I don’t really dare to call this a recipe! All you need to do is to put honey or agave syrup and elderflower blossom in a jar and wait … But the result is so delicious and aromatic that I still will tell you how to make elderflower infused honey. The honey or syrup absorbs the elderflower blossom fragrance so well and the result is delicious in everything. I like to drizzle it over pancakes or have it on toast. Elderflower honey also works really well in baking.
Make sure that you get as few stems as possible in your jar. The stems don’t taste good and are even a bit poisonous. In my recipe for elderflower cordial, you don’t infuse for very long, so you notice it less, but the fewer stems that end up in your pot the better! I always carefully tease the flowers off the sprays and make sure to get all the stamens in my pot. The scent of elderflower is in the pollen on the stamens. If you open your jar of elderflower honey later in the year, you will be transported back to spring immediately!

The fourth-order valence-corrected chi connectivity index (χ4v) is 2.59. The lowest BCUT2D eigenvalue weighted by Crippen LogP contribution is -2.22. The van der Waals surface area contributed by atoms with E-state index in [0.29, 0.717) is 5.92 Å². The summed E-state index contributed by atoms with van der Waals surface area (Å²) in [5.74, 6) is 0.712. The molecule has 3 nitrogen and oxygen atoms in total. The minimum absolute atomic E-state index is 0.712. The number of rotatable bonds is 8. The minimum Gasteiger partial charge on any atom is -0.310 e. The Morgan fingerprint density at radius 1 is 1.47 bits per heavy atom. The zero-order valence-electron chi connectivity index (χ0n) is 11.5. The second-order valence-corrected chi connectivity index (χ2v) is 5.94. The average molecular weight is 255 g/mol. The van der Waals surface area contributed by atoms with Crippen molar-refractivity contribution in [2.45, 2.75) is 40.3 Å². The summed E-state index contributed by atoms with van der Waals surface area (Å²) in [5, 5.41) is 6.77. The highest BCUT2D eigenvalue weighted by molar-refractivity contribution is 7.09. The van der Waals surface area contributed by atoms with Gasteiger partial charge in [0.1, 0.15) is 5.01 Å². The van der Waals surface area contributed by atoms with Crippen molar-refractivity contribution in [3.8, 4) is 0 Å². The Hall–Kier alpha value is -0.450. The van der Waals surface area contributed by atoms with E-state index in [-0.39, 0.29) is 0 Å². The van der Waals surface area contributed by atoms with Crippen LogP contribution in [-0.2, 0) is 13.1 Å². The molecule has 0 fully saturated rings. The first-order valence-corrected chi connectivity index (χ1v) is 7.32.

Elderflower infused honey
For ± 250 ml / 1 cup
± 8 elderflower sprays
250 ml / cup neutral honey or light agave syrup
Remove the flowers from the flower sprays and place them in a jar.
Pour the honey or syrup over it and close the jar. Allow the elderflower to infuse for about 1 week.
Strain the honey or syrup and place in a well-cleaned and sterilized jar. Close tightly.
The honey soaked flowers taste great in yogurt or oatmeal.
This honey has a shelf life of ± 1 year.